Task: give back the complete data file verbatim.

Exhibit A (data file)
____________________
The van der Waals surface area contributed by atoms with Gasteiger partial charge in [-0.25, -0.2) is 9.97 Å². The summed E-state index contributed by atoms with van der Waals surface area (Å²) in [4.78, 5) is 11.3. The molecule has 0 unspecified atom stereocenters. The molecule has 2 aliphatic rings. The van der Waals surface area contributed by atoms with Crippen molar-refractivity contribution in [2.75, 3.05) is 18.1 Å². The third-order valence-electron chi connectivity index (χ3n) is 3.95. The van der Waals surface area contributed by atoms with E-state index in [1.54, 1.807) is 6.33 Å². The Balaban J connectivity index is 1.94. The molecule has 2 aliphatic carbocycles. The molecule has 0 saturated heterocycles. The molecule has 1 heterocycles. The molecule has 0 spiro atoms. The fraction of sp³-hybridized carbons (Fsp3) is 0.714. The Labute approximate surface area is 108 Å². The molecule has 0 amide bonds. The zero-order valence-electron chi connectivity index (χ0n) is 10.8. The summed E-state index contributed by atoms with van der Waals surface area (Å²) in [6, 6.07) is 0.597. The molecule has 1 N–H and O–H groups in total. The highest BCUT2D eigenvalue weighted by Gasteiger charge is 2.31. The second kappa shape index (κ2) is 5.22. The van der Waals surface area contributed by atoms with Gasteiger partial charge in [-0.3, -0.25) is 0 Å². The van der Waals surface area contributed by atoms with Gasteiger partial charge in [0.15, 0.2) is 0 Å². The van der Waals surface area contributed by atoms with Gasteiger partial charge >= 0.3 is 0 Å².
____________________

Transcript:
The van der Waals surface area contributed by atoms with Gasteiger partial charge in [-0.25, -0.2) is 9.97 Å². The summed E-state index contributed by atoms with van der Waals surface area (Å²) in [4.78, 5) is 11.3. The molecule has 0 unspecified atom stereocenters. The molecule has 2 aliphatic rings. The van der Waals surface area contributed by atoms with Crippen molar-refractivity contribution in [2.75, 3.05) is 18.1 Å². The third-order valence-electron chi connectivity index (χ3n) is 3.95. The van der Waals surface area contributed by atoms with E-state index in [1.54, 1.807) is 6.33 Å². The Balaban J connectivity index is 1.94. The molecule has 2 aliphatic carbocycles. The molecule has 0 saturated heterocycles. The molecule has 1 heterocycles. The molecule has 0 spiro atoms. The fraction of sp³-hybridized carbons (Fsp3) is 0.714. The Labute approximate surface area is 108 Å². The molecule has 0 amide bonds. The zero-order valence-electron chi connectivity index (χ0n) is 10.8. The summed E-state index contributed by atoms with van der Waals surface area (Å²) in [6, 6.07) is 0.597. The molecule has 1 N–H and O–H groups in total. The highest BCUT2D eigenvalue weighted by Gasteiger charge is 2.31. The second kappa shape index (κ2) is 5.22. The van der Waals surface area contributed by atoms with Gasteiger partial charge in [-0.3, -0.25) is 0 Å². The van der Waals surface area contributed by atoms with Gasteiger partial charge in [0.15, 0.2) is 0 Å². The van der Waals surface area contributed by atoms with Gasteiger partial charge >= 0.3 is 0 Å².